AIM shares now allowed in ISAs – but should you take the plunge?
The Treasury announced plans to open up AIM for ISA investment in the Budget in March - and brave investors have hit the market as they seek to take advantage of a new string to their bow in terms of their stocks and shares ISA holdings.
However, AIM shares involve a degree of risk - they can be very volatile and have a high risk of failure compared to some other types of ISA-eligible investments. This is one of the reasons that the Government had been hesitant to allow them into investment ISA portfolios in the first place.
What are the pros of including AIM shares in your investment ISA?
- In most cases, AIM shares are already exempt from inheritance tax. What's more, from next year, investors won't have to pay stamp duty on AIM shares.
- AIM shares can offer investors the opportunity to maximise any gains in the future success of companies by getting in early, while the company is still relatively small.
- The inclusion of AIM shares in ISAs is expected to help boost fledgling businesses - so if you are keen to support smaller companies, this could offer an opportunity to do so using your investment ISA allowance.
What are the cons?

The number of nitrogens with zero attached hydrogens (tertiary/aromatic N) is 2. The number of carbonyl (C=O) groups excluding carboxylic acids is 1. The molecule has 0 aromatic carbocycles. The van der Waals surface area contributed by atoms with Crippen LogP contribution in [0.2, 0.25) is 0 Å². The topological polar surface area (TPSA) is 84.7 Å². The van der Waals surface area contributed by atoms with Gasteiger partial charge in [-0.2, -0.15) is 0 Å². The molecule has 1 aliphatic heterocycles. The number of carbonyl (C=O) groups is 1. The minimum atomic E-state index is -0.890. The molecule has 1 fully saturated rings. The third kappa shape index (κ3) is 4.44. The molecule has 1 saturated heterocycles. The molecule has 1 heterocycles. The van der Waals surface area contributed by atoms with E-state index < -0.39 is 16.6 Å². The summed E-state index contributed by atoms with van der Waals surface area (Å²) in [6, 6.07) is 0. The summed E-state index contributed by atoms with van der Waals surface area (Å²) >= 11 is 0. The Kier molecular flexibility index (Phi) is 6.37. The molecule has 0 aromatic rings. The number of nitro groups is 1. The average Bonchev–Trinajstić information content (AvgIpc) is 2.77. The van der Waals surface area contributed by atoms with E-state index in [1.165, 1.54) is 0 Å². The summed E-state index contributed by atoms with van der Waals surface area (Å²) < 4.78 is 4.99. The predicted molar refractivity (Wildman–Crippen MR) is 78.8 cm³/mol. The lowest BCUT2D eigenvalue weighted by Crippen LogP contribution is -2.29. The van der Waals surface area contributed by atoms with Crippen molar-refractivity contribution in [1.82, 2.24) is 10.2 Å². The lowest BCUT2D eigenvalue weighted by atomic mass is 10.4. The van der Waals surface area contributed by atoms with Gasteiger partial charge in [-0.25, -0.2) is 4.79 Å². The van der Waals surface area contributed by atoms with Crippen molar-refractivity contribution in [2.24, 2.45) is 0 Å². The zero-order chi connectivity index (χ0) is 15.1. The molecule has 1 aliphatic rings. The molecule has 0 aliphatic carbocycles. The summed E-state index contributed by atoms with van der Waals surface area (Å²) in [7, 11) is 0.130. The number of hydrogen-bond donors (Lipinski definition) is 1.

- The listing requirements for AIM shares are less strict than those of the main market - a fact that makes AIM an attractive proposition for newer, unproven companies, but can also increase investment risk.
- AIM tends to attract companies operating in riskier areas, such as technology or natural resources.
- AIM shares are historically volatile, so you need to be prepared to ride out fluctuations in the market. In the past four year, the AIM has outperformed the FTSE 100 slightly overall - but in 2008, the market lost around 2/3 of its value that year.*
So, AIM shares are not for the faint-hearted, and definitely need serious consideration before taking the plunge. It's a good idea to talk to an independent financial adviser if you are unsure about the suitability of a particular investment.
* Source: Fidelity Worldwide, 24/07/13
Past performance of AIM shares should not be seen as an indication of future performance. Some AIM shares are less readily realisable than others and it may therefore be difficult to deal in or obtain reliable information about their value. AIM shares carry a higher degree of risk of losing money than other UK shares and it may be difficult to deal in these shares. There is usually a difference between the buying price and the selling price of these shares. If they have to be sold immediately, you may get back much less than you paid for them. AIM share prices may change quickly and may go down as well as up. It may be difficult to obtain reliable information about their value or the extent of the risks to which they are exposed.
No news, feature article or comment should be seen as a personal recommendation to invest. Prior to making any decision to invest, you should ensure that you are familiar with the risks associated with a particular product. If you are at all unsure of the suitability of a particular product, both in respect of its objectives and its risk profile, you should seek independent financial advice. The tax treatment of ISAs depends on the individual circumstances of each client and may be subject to change in the future.